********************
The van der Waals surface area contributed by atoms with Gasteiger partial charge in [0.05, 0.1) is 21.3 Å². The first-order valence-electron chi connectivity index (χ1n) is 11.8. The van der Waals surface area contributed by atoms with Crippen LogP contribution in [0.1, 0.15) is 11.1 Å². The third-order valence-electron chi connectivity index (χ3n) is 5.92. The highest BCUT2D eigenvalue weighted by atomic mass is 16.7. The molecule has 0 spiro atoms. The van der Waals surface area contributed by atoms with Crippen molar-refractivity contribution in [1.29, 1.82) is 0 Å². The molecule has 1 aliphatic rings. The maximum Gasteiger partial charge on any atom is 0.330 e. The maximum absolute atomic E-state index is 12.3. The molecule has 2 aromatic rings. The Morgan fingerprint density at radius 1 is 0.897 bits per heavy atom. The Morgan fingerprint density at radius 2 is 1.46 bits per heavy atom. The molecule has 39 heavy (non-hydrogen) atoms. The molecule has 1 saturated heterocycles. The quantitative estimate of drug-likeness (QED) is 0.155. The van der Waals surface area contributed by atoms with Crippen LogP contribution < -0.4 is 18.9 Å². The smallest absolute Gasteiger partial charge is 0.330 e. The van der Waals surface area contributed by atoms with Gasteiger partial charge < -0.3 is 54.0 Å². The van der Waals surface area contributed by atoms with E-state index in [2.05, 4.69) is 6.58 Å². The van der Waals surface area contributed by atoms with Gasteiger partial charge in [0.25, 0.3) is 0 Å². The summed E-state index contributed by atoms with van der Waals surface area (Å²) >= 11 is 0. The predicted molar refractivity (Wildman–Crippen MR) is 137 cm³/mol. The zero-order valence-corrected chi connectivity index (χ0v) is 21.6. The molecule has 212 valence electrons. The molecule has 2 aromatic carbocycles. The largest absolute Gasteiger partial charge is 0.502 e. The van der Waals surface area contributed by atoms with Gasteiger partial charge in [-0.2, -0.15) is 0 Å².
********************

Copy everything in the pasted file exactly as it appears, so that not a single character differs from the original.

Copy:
The van der Waals surface area contributed by atoms with Gasteiger partial charge in [0.05, 0.1) is 21.3 Å². The first-order valence-electron chi connectivity index (χ1n) is 11.8. The van der Waals surface area contributed by atoms with Crippen LogP contribution in [0.1, 0.15) is 11.1 Å². The third-order valence-electron chi connectivity index (χ3n) is 5.92. The highest BCUT2D eigenvalue weighted by atomic mass is 16.7. The molecule has 0 spiro atoms. The van der Waals surface area contributed by atoms with Crippen molar-refractivity contribution in [1.29, 1.82) is 0 Å². The molecule has 1 aliphatic rings. The maximum Gasteiger partial charge on any atom is 0.330 e. The maximum absolute atomic E-state index is 12.3. The molecule has 2 aromatic rings. The Morgan fingerprint density at radius 1 is 0.897 bits per heavy atom. The Morgan fingerprint density at radius 2 is 1.46 bits per heavy atom. The molecule has 39 heavy (non-hydrogen) atoms. The molecule has 1 saturated heterocycles. The quantitative estimate of drug-likeness (QED) is 0.155. The van der Waals surface area contributed by atoms with Crippen LogP contribution < -0.4 is 18.9 Å². The smallest absolute Gasteiger partial charge is 0.330 e. The van der Waals surface area contributed by atoms with Gasteiger partial charge < -0.3 is 54.0 Å². The van der Waals surface area contributed by atoms with E-state index in [2.05, 4.69) is 6.58 Å². The van der Waals surface area contributed by atoms with Gasteiger partial charge in [0.25, 0.3) is 0 Å². The summed E-state index contributed by atoms with van der Waals surface area (Å²) >= 11 is 0. The predicted molar refractivity (Wildman–Crippen MR) is 137 cm³/mol. The zero-order valence-corrected chi connectivity index (χ0v) is 21.6. The molecule has 212 valence electrons. The molecule has 2 aromatic carbocycles. The largest absolute Gasteiger partial charge is 0.502 e. The van der Waals surface area contributed by atoms with Gasteiger partial charge in [-0.2, -0.15) is 0 Å².